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If you are paying for this show, my number one piece of advice is to know where you are placed. Get placed next to a food table, wedding coordinator, photographer, but stay away from being next to another videographer or a DJ.

If this is a free show, then you can politely request.
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Old December 20th, 2006, 10:51 AM   #3
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I've only done one show, so keep that in mind, but I would leave the cam at home and focus on the end product. I also disagree with Steven, I like being placed close to other videographers so they can see the quality difference and the value in what you do. A good show should manange the sound levels from each booth so they don't interfere with yours too much.
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Old December 20th, 2006, 11:07 AM   #4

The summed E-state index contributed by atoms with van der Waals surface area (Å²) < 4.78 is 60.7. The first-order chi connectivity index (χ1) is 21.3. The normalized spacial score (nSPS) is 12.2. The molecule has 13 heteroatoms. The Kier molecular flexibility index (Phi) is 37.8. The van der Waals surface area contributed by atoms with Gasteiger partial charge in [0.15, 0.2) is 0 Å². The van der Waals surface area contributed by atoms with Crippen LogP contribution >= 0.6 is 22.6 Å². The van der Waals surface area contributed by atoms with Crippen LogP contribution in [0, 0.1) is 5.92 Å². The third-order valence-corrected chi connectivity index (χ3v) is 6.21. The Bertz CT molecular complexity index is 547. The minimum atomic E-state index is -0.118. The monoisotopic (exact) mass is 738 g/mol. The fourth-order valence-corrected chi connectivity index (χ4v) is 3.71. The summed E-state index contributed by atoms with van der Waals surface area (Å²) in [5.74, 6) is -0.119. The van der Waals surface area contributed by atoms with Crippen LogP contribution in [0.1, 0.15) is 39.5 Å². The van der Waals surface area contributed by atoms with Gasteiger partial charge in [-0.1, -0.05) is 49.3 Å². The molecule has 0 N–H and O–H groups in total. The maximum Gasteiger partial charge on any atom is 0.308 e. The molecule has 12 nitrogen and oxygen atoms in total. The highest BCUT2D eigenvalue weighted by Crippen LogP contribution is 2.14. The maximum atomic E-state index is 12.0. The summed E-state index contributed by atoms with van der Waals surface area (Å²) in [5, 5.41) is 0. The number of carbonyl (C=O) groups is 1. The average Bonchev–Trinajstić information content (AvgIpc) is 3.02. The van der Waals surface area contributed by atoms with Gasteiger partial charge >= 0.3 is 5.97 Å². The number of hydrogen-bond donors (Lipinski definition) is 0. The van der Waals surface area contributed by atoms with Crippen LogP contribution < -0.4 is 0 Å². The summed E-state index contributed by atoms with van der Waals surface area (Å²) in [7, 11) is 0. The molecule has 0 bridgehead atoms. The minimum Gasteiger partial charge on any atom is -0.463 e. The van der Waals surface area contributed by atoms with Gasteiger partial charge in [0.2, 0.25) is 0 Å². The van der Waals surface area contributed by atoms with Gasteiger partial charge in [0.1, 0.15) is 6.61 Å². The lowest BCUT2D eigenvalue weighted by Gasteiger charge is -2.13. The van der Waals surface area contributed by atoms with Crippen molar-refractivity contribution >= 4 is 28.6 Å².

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I don't do many shows anymore but I wouldn't worry about being by another videographer. Most show organizers keep some seperation between like vendors. Leave the shooting gear home-the prospective brides don't care-all they want to see is the finished product-lot's of business cards, lots of price sheets or brochures (if you have and or use them) lots of smile and keep in mind that if you get to talk to someone for more than 2 minutes that's a lot. The shows here in my area still draw big crowds and there just isn't a lot time to carry on a long conversation. Bring someone with you to help, always have your materials in hand ready to hand out. As far as handing out a demo, well I guess thats a personal choice. If you have a demo running (you should) and you have a demo online then in my opinion if they like what they see at the show and need a demo they'll contact you OR again around here we get a list of all the girls that registered for the show (they register when the show up) and all the vendors do an email blast and perhaps a postcard or letter by snail mail. Some will respond - most won't BUT those that are interested will and then you can send them a demo DVD if they want it.